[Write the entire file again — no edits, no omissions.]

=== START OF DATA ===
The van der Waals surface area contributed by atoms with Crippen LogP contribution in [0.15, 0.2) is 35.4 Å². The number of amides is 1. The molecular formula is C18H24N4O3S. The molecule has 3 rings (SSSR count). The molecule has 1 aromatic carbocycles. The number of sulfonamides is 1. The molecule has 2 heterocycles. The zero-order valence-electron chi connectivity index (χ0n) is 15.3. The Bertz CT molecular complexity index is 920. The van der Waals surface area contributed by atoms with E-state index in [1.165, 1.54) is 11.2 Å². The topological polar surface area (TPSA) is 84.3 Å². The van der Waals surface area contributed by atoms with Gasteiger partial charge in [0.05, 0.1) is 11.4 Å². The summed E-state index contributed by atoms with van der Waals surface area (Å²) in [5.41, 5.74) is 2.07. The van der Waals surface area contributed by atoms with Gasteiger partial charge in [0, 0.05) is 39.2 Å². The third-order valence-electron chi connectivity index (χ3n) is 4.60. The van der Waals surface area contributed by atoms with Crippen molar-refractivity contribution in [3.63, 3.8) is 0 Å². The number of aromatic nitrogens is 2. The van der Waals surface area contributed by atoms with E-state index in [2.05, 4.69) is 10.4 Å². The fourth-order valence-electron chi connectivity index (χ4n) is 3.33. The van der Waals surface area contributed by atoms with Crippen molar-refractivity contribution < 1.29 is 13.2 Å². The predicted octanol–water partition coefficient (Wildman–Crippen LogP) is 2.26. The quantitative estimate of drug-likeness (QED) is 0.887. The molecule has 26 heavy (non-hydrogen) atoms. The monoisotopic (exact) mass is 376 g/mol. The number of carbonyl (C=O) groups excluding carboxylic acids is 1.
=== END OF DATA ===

The van der Waals surface area contributed by atoms with Crippen LogP contribution in [0.15, 0.2) is 35.4 Å². The number of amides is 1. The molecular formula is C18H24N4O3S. The molecule has 3 rings (SSSR count). The molecule has 1 aromatic carbocycles. The number of sulfonamides is 1. The molecule has 2 heterocycles. The zero-order valence-electron chi connectivity index (χ0n) is 15.3. The Bertz CT molecular complexity index is 920. The van der Waals surface area contributed by atoms with E-state index in [1.165, 1.54) is 11.2 Å². The topological polar surface area (TPSA) is 84.3 Å². The van der Waals surface area contributed by atoms with Gasteiger partial charge in [0.05, 0.1) is 11.4 Å². The summed E-state index contributed by atoms with van der Waals surface area (Å²) in [5.41, 5.74) is 2.07. The van der Waals surface area contributed by atoms with Gasteiger partial charge in [0, 0.05) is 39.2 Å². The third-order valence-electron chi connectivity index (χ3n) is 4.60. The van der Waals surface area contributed by atoms with Crippen molar-refractivity contribution in [3.63, 3.8) is 0 Å². The number of aromatic nitrogens is 2. The van der Waals surface area contributed by atoms with E-state index in [2.05, 4.69) is 10.4 Å². The fourth-order valence-electron chi connectivity index (χ4n) is 3.33. The van der Waals surface area contributed by atoms with Crippen molar-refractivity contribution < 1.29 is 13.2 Å². The predicted octanol–water partition coefficient (Wildman–Crippen LogP) is 2.26. The quantitative estimate of drug-likeness (QED) is 0.887. The molecule has 26 heavy (non-hydrogen) atoms. The monoisotopic (exact) mass is 376 g/mol. The number of carbonyl (C=O) groups excluding carboxylic acids is 1.